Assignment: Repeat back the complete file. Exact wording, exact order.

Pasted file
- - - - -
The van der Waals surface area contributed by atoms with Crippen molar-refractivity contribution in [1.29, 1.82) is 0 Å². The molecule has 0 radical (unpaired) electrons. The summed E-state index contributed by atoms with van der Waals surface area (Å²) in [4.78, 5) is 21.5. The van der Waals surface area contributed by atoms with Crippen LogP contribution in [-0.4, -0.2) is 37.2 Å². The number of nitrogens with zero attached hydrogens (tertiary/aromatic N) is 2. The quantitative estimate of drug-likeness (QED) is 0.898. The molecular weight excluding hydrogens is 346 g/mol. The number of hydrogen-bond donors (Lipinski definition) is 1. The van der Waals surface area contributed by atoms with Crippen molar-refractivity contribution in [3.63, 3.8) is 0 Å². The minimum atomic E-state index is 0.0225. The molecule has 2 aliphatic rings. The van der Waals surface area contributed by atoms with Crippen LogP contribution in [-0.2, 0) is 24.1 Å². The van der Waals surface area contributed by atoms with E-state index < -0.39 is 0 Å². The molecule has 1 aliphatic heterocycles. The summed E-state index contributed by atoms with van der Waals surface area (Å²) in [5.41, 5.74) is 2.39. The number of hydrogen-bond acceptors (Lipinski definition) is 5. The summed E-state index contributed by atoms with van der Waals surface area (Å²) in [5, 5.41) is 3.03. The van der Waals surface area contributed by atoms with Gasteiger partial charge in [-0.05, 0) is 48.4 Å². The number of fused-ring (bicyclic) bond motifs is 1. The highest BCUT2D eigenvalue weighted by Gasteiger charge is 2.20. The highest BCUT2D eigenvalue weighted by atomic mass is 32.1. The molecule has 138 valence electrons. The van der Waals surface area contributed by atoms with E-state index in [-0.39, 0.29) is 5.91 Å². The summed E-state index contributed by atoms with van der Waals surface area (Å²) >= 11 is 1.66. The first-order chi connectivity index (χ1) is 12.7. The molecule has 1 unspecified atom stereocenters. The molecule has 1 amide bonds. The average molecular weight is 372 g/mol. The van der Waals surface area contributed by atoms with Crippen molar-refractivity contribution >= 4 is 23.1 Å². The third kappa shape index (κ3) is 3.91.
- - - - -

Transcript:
The van der Waals surface area contributed by atoms with Crippen molar-refractivity contribution in [1.29, 1.82) is 0 Å². The molecule has 0 radical (unpaired) electrons. The summed E-state index contributed by atoms with van der Waals surface area (Å²) in [4.78, 5) is 21.5. The van der Waals surface area contributed by atoms with Crippen LogP contribution in [-0.4, -0.2) is 37.2 Å². The number of nitrogens with zero attached hydrogens (tertiary/aromatic N) is 2. The quantitative estimate of drug-likeness (QED) is 0.898. The molecular weight excluding hydrogens is 346 g/mol. The number of hydrogen-bond donors (Lipinski definition) is 1. The van der Waals surface area contributed by atoms with Crippen molar-refractivity contribution in [3.63, 3.8) is 0 Å². The minimum atomic E-state index is 0.0225. The molecule has 2 aliphatic rings. The van der Waals surface area contributed by atoms with Crippen LogP contribution in [-0.2, 0) is 24.1 Å². The van der Waals surface area contributed by atoms with E-state index < -0.39 is 0 Å². The molecule has 1 aliphatic heterocycles. The summed E-state index contributed by atoms with van der Waals surface area (Å²) in [5.41, 5.74) is 2.39. The number of hydrogen-bond acceptors (Lipinski definition) is 5. The summed E-state index contributed by atoms with van der Waals surface area (Å²) in [5, 5.41) is 3.03. The van der Waals surface area contributed by atoms with Gasteiger partial charge in [-0.05, 0) is 48.4 Å². The number of fused-ring (bicyclic) bond motifs is 1. The highest BCUT2D eigenvalue weighted by Gasteiger charge is 2.20. The highest BCUT2D eigenvalue weighted by atomic mass is 32.1. The molecule has 138 valence electrons. The van der Waals surface area contributed by atoms with E-state index in [-0.39, 0.29) is 5.91 Å². The summed E-state index contributed by atoms with van der Waals surface area (Å²) >= 11 is 1.66. The first-order chi connectivity index (χ1) is 12.7. The molecule has 1 unspecified atom stereocenters. The molecule has 1 amide bonds. The average molecular weight is 372 g/mol. The van der Waals surface area contributed by atoms with Crippen molar-refractivity contribution >= 4 is 23.1 Å². The third kappa shape index (κ3) is 3.91.